I am a stickler for hangers. When tasked with decluttering any closet, the first order of business is a deep and meaningful on proper hanger usage. I bring my own stash for demonstration purposes and back-up and a wagging finger of shame (patent pending) should things get ugly. This might be seen as taking it a bit too seriously. I say you can never be too serious about hangers. Why? Used properly, these humble tools can carry out a few basic but critical functions:
- create a unified and aesthetically-pleasing display,
- help you see what you have more clearly,
- increase the lifespan of your clothes,
- make getting dressed a whole lot easier.
That might be a rather impressive C.V. but it’s worth noting that not all hangers are created equal. As anyone who’s seen Joan Crawford’s infamous and incendiary rant in Mommie Dearest will attest, there’s a sliding scale of what constitutes good hanger etiquette starting at the bottom of the barrel – wire hangers.
Wire hangers are the bona fide delinquents of decent storage. Aggressive and capable of doubling as D.I.Y. weapons, their list of closet felonies include:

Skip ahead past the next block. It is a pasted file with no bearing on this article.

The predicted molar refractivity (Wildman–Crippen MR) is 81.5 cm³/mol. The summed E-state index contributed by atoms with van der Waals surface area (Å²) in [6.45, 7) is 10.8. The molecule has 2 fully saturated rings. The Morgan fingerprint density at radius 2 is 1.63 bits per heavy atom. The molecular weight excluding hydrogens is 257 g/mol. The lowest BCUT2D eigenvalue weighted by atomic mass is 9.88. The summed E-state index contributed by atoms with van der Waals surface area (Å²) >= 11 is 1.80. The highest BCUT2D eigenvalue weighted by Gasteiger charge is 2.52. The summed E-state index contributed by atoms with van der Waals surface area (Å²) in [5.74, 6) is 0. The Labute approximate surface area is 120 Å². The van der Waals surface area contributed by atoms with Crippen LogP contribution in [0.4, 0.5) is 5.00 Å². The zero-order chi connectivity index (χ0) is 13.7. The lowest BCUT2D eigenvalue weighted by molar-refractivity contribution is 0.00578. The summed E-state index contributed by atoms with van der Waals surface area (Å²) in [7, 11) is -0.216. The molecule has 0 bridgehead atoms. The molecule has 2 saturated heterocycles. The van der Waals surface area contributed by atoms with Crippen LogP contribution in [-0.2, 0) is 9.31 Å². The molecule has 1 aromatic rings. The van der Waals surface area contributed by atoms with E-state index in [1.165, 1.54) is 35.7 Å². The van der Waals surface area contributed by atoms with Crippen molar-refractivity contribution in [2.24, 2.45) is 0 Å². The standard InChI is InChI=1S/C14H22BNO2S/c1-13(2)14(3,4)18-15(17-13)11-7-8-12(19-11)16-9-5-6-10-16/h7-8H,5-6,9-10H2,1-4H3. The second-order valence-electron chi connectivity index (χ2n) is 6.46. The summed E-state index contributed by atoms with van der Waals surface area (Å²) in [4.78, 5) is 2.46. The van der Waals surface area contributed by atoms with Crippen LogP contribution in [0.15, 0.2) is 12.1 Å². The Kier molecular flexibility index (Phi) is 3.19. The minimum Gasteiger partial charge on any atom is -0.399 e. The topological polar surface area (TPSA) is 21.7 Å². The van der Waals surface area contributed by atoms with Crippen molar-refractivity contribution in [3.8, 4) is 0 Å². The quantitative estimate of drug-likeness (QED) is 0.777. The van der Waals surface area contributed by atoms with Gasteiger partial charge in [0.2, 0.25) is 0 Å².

- leaving marks on and misshapening the shoulders of shirts, blouses, dresses and jackets,
- causing discolouration, mildew and mould damage when found in the company of plastic covers from dry cleaners,
- potential to snag and damage delicate fabric,
- potential to rust when in contact with damp,
- potential to leave permanent marks and unsightly wrinkles on trouser legs.
It’s safe to say they are not to be trusted. Should you spy these closet offenders anywhere near your clothes, have them disposed of immediately. Do likewise when collecting anything from the dry cleaners. No good can come of it. Period.
You’ve been warned.